Gaining Strength and Insight Through the LEAD Colloquium

Student enjoying LEAD session

Although there are many different classes and activities to choose from at The Washington Center, there is one class that we all take part in: the LEAD Colloquium.

LEAD (which stands for Leadership, Engagement, Achievement, and Development) classes are informative, interactive and fun. These small group sessions, held every Friday morning, help students think outside the box when it comes to topics like career preparation and actual career choice.

For example, we have studied the fundamentals of what makes not only a good employee or employer, but what are the elements of a career search that students can use to find a career that will last for years to come. We were asked to think about what are the most important work ethic traits to develop and then, how do we match what we discover about our own individual work ethic traits with the type of career we want.

LEAD classes are designed to have students interact closely with each other, using exercises such as mock networking pitches. At the start of our semester, we received a packet that serves as a framework for all the projects that we will be completing not only in the classroom, but also independently throughout the semester. Within LEAD Colloquium, students also have the opportunity to listen to guest speakers and visit prominent organizations in Washington, D.C.

These small group sessions help students think outside the box when it comes to topics like career preparation and actual career choice.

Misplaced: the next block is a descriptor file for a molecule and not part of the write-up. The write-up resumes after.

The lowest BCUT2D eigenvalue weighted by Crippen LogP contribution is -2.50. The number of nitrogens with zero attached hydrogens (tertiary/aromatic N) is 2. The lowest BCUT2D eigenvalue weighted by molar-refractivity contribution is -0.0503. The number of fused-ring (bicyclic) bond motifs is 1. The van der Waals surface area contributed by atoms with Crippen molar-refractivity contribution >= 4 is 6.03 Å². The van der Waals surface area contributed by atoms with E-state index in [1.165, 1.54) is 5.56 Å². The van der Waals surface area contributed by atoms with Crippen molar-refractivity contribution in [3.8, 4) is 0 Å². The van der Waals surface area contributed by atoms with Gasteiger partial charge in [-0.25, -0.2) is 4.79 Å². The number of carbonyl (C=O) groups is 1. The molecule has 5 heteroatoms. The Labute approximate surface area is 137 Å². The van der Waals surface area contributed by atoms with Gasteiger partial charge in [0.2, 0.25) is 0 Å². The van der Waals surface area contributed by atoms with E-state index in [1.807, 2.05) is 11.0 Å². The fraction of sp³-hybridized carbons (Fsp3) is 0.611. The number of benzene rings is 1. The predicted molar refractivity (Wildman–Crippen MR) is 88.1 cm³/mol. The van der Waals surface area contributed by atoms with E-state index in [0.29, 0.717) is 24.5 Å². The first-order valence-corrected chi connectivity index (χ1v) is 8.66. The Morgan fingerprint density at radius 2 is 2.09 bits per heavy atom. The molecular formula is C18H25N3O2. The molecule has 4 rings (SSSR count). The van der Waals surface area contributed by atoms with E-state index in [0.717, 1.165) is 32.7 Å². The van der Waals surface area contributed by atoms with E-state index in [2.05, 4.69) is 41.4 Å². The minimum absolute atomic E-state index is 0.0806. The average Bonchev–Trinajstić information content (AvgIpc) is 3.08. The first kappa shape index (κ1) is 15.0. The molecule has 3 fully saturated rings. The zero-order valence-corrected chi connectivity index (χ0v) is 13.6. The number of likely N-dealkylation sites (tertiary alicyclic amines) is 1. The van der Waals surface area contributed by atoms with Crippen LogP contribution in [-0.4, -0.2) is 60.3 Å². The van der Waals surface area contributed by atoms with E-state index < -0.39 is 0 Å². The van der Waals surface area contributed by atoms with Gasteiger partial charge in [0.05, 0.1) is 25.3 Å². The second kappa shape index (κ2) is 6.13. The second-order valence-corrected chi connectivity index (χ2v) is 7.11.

We also got to analyze our personality types by taking a Clifton Strengths Finder quiz, which helps us gain a better understanding of our personalities and work ethic. After completing the quiz, I learned these are the top five categories where my strengths lie:

  • Learner: Having a great desire to learn and continuously improve.
  • Intellection: Introspective and appreciative of intellectual discussions.
  • Positivity: Enthusiasm that is contagious. Upbeat. Get others excited about projects.
  • Context: Enjoys thinking about the past. Understands the present by researching history.
  • Individualization: Intrigued by the unique qualities of each person. Having a gift for figuring out how people who are different can work together productively.
Conference

To see one's personality listed in a more analytic way was definitely beneficial. I realized, as a learner, that I am constantly watching educational television shows, visiting art galleries and wanting to learn more about history, technology, philosophy, etc. I do try to have a positive outlook on any project that I am working towards completing, taking care to review data on the subject. I try to incorporate mindfulness and less emphasis on empty competition. What I mean by that is, instead of having employees work against each other to "cancel each other out" or "make it" or "climb to the top," have employees work together towards a goal, if applicable, while utilizing their best strengths whenever possible in order to make the work environment less stressful and more caring.

Even though we are just over halfway through the semester, it is obvious that the LEAD colloquium will help us gather the insight needed to function at a healthy, competitive level and at the same time, not forget about individual wants and needs. Additionally, thanks to our LEAD classes, we are cultivating the skills that will help us during our internships in D.C. and throughout our career paths, wherever they may lead.

      Lauren E. Munroe

      Lauren is a student at Bridgewater State University in Bridgewater, Massachusetts where she is currently majoring in Philosophy and minoring in Global Religious Studies, Writing and Writing Studies. Lauren is a Spring 2019 intern at the D.C. Bar Foundation, a non-profit that provides legal representation of low-income District residents.